Monday, October 31, 2011

The Demon Machine

Over the weekend I was reunited with the first two computers I spent extensive time programming. The Sharp MZ-80K (released in 1979) and the BBC Micro Model B (released in 1982).

Here's the BBC Micro:

with the top off you can spot that I've added my own headphone socket at the back and that this machine was upgraded with the speech synthesis module.

And I had the ROM slots maxed out with Basic II, Caretaker, and Acornsoft LISP.

And here's the Sharp MZ-80K:


Both work fine, but I was struck by my reaction to the machines. I wanted to boot them up and get programming. A little voice in each machine was speaking to me about all the unchartered lands of programs that could be written in just kilobytes of RAM. Of all the possibilities, tucked away in the Acorn MOS and the Sharp's memory.

It's the same little voice that still drives me on to write just another line of code, to perfect just another little routine. Just the other night I was dragging myself at midnight but unable to turn in until I'd got the proportional font working on this homebrew display I'm working on:



Truly, that inner voice is demonic. The seductive world inside a computer (so well captured in 1982's Tron) draws you in with just one more possibility, just a little more time. The demon voice asks that you keep going when physical strength is gone, when you know that tomorrow will come and tiredness will ruin your day. But right now, right then, the power of the machine, the power over the machine, matters more than anything.

And yet the computer is a harsh mistress. If it fails to do what you want it's because you failed. It is merely deterministic; you didn't correctly tell it what to do. As Maurice Wilkes poignantly puts it of the early days of computing:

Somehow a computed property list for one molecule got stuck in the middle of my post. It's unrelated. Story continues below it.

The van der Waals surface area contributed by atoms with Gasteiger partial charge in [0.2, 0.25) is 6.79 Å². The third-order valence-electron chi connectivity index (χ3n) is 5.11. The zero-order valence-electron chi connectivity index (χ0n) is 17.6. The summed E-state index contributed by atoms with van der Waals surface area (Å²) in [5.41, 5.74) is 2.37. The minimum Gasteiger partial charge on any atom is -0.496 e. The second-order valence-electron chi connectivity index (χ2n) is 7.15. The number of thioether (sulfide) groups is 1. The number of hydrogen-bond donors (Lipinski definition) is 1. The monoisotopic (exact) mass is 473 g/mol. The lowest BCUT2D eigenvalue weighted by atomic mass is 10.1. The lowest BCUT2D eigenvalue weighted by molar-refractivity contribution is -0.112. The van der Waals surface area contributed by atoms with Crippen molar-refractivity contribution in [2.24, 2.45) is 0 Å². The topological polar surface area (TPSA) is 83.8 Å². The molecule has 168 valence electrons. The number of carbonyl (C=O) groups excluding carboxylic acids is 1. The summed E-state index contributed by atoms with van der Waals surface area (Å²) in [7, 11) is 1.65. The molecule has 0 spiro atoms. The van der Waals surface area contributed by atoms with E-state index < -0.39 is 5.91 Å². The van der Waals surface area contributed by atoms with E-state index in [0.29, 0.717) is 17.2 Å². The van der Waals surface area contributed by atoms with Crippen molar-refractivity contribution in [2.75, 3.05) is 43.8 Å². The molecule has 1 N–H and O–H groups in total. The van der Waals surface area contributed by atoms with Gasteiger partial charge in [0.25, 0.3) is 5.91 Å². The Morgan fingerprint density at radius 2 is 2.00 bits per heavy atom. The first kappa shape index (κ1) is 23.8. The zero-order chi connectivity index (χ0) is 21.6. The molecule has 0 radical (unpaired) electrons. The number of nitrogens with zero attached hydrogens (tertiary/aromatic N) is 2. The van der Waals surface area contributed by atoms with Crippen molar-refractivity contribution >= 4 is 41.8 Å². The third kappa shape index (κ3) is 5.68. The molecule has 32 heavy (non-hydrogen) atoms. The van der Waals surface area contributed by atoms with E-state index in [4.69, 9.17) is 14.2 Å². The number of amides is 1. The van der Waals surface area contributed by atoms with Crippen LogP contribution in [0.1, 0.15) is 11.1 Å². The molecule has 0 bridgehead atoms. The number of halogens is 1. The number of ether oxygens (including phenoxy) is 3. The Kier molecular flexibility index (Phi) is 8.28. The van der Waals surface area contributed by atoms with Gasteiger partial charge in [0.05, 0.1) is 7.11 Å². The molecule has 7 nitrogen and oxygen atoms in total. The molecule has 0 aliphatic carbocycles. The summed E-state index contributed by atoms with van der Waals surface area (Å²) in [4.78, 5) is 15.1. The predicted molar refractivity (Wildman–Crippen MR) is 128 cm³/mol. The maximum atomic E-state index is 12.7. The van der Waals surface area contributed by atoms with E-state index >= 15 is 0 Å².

As soon as we started programming, we found to our surprise that it wasn't as easy to get programs right as we had thought. Debugging had to be discovered. I can remember the exact instant when I realized that a large part of my life from then on was going to be spent in finding mistakes in my own programs.
The human/machine relationship is abusive. The computer tempts you with its power and possibility, then punishes you with your own failings, your own inept attempts at programming it, your own lack of knowledge. And yet you love it.

As ever Richard Feynman can be relied upon to capture the disease of computing:
“Well, Mr. Frankel, who started this program, began to suffer from the computer disease that anybody who works with computers now knows about. It's a very serious disease and it interferes completely with the work. The trouble with computers is you *play* with them. They are so wonderful. You have these switches - if it's an even number you do this, if it's an odd number you do that - and pretty soon you can do more and more elaborate things if you are clever enough, on one machine.

After a while the whole system broke down. Frankel wasn't paying any attention; he wasn't supervising anybody. The system was going very, very slowly - while he was sitting in a room figuring out how to make one tabulator automatically print arc-tangent X, and then it would start and it would print columns and then bitsi, bitsi, bitsi, and calculate the arc-tangent automatically by integrating as it went along and make a whole table in one operation.

Absolutely useless. We *had* tables of arc-tangents. But if you've ever worked with computers, you understand the disease - the *delight* in being able to see how much you can do. But he got the disease for the first time, the poor fellow who invented the thing.”
And so dear BBC Micro and Sharp MZ-80K you shall remain powered off (or at least that's what I'll tell everyone and I'll secretly fire up that LISP ROM when no one's looking and just write a little program, just one.)

Henry Kissinger has famously said that power is better than sex. Well, clearly he isn't a programmer!

PS Does anyone have a copy of the manual for the Caretaker ROM? Purely, for completeness; clearly I'm not going to actually need it :-)

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If you enjoyed this blog post, you might enjoy my travel book for people interested in science and technology: The Geek Atlas. Signed copies of The Geek Atlas are available.

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